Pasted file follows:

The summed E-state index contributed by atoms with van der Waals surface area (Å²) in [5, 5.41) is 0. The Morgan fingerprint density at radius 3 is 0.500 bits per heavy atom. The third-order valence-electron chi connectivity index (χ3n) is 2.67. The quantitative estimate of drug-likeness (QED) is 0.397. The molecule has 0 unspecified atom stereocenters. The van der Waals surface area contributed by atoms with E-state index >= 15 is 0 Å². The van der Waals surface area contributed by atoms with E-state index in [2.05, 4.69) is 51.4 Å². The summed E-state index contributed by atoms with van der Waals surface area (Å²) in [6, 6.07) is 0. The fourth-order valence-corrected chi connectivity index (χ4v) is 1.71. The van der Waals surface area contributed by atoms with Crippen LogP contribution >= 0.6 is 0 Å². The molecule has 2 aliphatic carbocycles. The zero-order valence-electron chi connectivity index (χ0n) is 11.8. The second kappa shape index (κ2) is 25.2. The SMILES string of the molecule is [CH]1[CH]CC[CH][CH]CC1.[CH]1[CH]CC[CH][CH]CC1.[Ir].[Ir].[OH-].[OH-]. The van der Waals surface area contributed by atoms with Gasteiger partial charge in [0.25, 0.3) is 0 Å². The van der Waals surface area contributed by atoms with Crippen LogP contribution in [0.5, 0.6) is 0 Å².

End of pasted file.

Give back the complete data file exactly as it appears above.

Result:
The summed E-state index contributed by atoms with van der Waals surface area (Å²) in [5, 5.41) is 0. The Morgan fingerprint density at radius 3 is 0.500 bits per heavy atom. The third-order valence-electron chi connectivity index (χ3n) is 2.67. The quantitative estimate of drug-likeness (QED) is 0.397. The molecule has 0 unspecified atom stereocenters. The van der Waals surface area contributed by atoms with E-state index >= 15 is 0 Å². The van der Waals surface area contributed by atoms with E-state index in [2.05, 4.69) is 51.4 Å². The summed E-state index contributed by atoms with van der Waals surface area (Å²) in [6, 6.07) is 0. The fourth-order valence-corrected chi connectivity index (χ4v) is 1.71. The van der Waals surface area contributed by atoms with Crippen LogP contribution >= 0.6 is 0 Å². The molecule has 2 aliphatic carbocycles. The zero-order valence-electron chi connectivity index (χ0n) is 11.8. The second kappa shape index (κ2) is 25.2. The SMILES string of the molecule is [CH]1[CH]CC[CH][CH]CC1.[CH]1[CH]CC[CH][CH]CC1.[Ir].[Ir].[OH-].[OH-]. The van der Waals surface area contributed by atoms with Gasteiger partial charge in [0.25, 0.3) is 0 Å². The van der Waals surface area contributed by atoms with Crippen LogP contribution in [0.5, 0.6) is 0 Å².